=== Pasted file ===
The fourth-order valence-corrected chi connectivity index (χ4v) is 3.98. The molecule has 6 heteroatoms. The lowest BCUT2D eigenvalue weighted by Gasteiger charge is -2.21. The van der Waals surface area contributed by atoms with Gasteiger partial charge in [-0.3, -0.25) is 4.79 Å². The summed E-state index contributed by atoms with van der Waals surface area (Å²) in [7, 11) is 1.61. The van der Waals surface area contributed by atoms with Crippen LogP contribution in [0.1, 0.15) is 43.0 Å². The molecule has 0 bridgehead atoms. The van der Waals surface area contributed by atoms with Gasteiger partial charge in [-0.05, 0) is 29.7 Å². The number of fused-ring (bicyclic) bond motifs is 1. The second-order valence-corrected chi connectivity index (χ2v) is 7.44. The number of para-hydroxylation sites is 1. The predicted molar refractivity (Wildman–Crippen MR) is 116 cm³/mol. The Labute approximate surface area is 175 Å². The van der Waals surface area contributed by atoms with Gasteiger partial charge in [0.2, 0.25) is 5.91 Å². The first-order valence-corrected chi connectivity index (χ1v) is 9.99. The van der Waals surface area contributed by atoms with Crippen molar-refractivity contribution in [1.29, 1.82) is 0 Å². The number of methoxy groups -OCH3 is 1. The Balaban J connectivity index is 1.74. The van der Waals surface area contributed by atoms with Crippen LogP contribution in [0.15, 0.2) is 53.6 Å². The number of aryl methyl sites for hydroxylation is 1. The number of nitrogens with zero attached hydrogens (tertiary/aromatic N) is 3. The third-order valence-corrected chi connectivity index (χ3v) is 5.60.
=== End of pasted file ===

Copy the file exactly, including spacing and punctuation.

The fourth-order valence-corrected chi connectivity index (χ4v) is 3.98. The molecule has 6 heteroatoms. The lowest BCUT2D eigenvalue weighted by Gasteiger charge is -2.21. The van der Waals surface area contributed by atoms with Gasteiger partial charge in [-0.3, -0.25) is 4.79 Å². The summed E-state index contributed by atoms with van der Waals surface area (Å²) in [7, 11) is 1.61. The van der Waals surface area contributed by atoms with Crippen LogP contribution in [0.1, 0.15) is 43.0 Å². The molecule has 0 bridgehead atoms. The van der Waals surface area contributed by atoms with Gasteiger partial charge in [-0.05, 0) is 29.7 Å². The number of fused-ring (bicyclic) bond motifs is 1. The second-order valence-corrected chi connectivity index (χ2v) is 7.44. The number of para-hydroxylation sites is 1. The predicted molar refractivity (Wildman–Crippen MR) is 116 cm³/mol. The Labute approximate surface area is 175 Å². The van der Waals surface area contributed by atoms with Gasteiger partial charge in [0.2, 0.25) is 5.91 Å². The first-order valence-corrected chi connectivity index (χ1v) is 9.99. The van der Waals surface area contributed by atoms with Crippen molar-refractivity contribution in [1.29, 1.82) is 0 Å². The number of methoxy groups -OCH3 is 1. The Balaban J connectivity index is 1.74. The van der Waals surface area contributed by atoms with Crippen LogP contribution in [0.15, 0.2) is 53.6 Å². The number of aryl methyl sites for hydroxylation is 1. The number of nitrogens with zero attached hydrogens (tertiary/aromatic N) is 3. The third-order valence-corrected chi connectivity index (χ3v) is 5.60.